A new study has revealed that nearly three-quarters (71 percent) of all new containerships, which emit around a quarter of global ship CO2 emissions, are already in compliance with the post-2025 requirements of the International Maritime Organization’s (IMO) Energy Efficiency Design Index (EEDI).
The study, based on analysis of the IMO’s own data and conducted by Transport & Environment (T&E), a founding member of the Clean Shipping Coalition (CSC), also found that the best 10 percent of new containerships are already almost twice as efficient as the requirement for 10 years time.
Faig Abbasov, shipping officer at T&E, said, “This new analysis using official IMO data confirms earlier findings presented to the IMO by environmental groups: the energy efficiency standard is not fit for purpose to drive better designs or technological innovation. Ship owners, represented by the International Chamber of Shipping and BIMCO, have opposed tighter standards as part of efforts to drain all ambition out of IMO discussions on how shipping can decarbonizes. Strengthening the EEDI is the lowest of low hanging fruit. If the IMO can’t take timely action on this issue because of industry opposition, how can it be expected to deliver an adequate response to the Paris Agreement?”
The study analyzed ship types accounting for two-thirds of ship CO2 emissions and found that in addition to containerships, 69 percent of general cargo ships, 26 percent of new tankers and 13 percent of gas carriers exceed the EEDI’s 2025 requirements 10 years ahead of schedule. In general, the 10 percent best performing general cargo ships, tankers and gas carriers are respectively 57 percent, 35 percent and 42 percent more efficient than was required by the EEDI in the period 2013-2015. CSC believes that the performance of the best ships in the fleet would be a good place to start when revising existing or setting new EEDI requirements.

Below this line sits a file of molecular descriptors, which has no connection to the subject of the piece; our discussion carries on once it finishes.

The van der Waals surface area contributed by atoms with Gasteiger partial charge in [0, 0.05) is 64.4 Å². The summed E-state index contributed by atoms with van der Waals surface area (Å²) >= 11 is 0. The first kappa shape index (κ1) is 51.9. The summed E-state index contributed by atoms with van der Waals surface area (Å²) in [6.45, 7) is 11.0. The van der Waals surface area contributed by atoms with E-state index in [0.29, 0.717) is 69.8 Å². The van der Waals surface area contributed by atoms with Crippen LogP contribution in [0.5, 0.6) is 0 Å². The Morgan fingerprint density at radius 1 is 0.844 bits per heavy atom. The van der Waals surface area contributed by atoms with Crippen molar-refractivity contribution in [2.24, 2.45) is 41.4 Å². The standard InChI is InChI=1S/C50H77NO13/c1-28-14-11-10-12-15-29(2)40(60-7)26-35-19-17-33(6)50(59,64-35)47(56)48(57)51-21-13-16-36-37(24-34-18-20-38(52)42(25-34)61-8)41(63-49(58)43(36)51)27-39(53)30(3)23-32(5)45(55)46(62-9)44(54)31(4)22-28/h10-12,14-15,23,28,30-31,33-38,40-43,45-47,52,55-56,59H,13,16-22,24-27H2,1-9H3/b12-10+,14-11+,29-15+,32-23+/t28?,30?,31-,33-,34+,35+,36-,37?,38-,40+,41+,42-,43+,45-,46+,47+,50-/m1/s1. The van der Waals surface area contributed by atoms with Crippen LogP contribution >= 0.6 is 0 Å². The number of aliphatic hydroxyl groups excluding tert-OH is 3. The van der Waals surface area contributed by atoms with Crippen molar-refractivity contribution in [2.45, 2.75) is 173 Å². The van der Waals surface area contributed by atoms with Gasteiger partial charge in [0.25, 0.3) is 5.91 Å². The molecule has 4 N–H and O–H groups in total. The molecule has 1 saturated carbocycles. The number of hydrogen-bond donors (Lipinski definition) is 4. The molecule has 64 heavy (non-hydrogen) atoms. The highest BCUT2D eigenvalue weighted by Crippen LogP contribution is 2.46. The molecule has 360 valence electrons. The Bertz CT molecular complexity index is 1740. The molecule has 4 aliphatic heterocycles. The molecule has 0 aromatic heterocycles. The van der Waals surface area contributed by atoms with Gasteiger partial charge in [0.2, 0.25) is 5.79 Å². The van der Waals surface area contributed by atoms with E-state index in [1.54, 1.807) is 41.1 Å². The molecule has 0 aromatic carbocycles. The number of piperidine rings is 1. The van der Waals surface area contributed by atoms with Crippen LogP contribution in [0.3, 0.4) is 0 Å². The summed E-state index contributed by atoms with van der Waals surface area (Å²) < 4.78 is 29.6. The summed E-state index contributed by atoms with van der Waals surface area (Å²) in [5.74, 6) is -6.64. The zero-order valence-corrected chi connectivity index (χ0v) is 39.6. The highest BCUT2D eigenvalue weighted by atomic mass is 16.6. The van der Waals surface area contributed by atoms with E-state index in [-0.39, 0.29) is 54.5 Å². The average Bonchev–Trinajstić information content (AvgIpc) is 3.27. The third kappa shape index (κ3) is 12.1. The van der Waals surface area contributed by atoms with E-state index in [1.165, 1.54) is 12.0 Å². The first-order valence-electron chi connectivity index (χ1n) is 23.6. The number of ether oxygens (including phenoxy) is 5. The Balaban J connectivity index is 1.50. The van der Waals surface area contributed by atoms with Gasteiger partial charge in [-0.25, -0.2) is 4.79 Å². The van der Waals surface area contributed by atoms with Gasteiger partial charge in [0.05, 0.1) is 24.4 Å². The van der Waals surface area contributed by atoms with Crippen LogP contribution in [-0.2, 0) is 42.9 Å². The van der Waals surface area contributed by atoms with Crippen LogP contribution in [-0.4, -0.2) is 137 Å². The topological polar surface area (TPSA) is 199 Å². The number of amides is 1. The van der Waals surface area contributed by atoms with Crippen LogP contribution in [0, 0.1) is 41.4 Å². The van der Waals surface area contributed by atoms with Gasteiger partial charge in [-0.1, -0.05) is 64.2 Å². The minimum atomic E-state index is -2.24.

John Maggs, president of the CSC, said, “The EEDI’s current efficiency requirements are so weak that there is no incentive for the uptake of currently available innovative technologies, let alone the development of new technologies. Industry says it can only reduce its climate impact when low carbon technologies are available, but resists policies that will incentivize their development and deployment. You can’t have your cake and eat it. Something has to give.”